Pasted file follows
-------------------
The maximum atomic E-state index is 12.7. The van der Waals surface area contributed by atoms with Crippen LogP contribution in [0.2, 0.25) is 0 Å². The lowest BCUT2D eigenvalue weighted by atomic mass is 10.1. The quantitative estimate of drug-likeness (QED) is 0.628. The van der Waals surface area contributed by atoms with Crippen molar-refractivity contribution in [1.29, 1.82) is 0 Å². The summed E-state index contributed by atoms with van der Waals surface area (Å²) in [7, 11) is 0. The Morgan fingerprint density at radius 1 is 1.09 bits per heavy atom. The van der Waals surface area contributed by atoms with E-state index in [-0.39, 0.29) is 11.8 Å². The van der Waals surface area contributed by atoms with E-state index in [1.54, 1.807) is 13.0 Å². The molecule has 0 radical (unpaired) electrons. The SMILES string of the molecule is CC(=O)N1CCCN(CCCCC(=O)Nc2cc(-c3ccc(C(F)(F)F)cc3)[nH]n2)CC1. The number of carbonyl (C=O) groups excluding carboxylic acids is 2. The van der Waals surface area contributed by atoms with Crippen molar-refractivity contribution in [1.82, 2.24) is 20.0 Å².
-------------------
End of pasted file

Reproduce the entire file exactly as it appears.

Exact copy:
The maximum atomic E-state index is 12.7. The van der Waals surface area contributed by atoms with Crippen LogP contribution in [0.2, 0.25) is 0 Å². The lowest BCUT2D eigenvalue weighted by atomic mass is 10.1. The quantitative estimate of drug-likeness (QED) is 0.628. The van der Waals surface area contributed by atoms with Crippen molar-refractivity contribution in [1.29, 1.82) is 0 Å². The summed E-state index contributed by atoms with van der Waals surface area (Å²) in [7, 11) is 0. The Morgan fingerprint density at radius 1 is 1.09 bits per heavy atom. The van der Waals surface area contributed by atoms with E-state index in [-0.39, 0.29) is 11.8 Å². The van der Waals surface area contributed by atoms with E-state index in [1.54, 1.807) is 13.0 Å². The molecule has 0 radical (unpaired) electrons. The SMILES string of the molecule is CC(=O)N1CCCN(CCCCC(=O)Nc2cc(-c3ccc(C(F)(F)F)cc3)[nH]n2)CC1. The number of carbonyl (C=O) groups excluding carboxylic acids is 2. The van der Waals surface area contributed by atoms with Crippen molar-refractivity contribution in [1.82, 2.24) is 20.0 Å².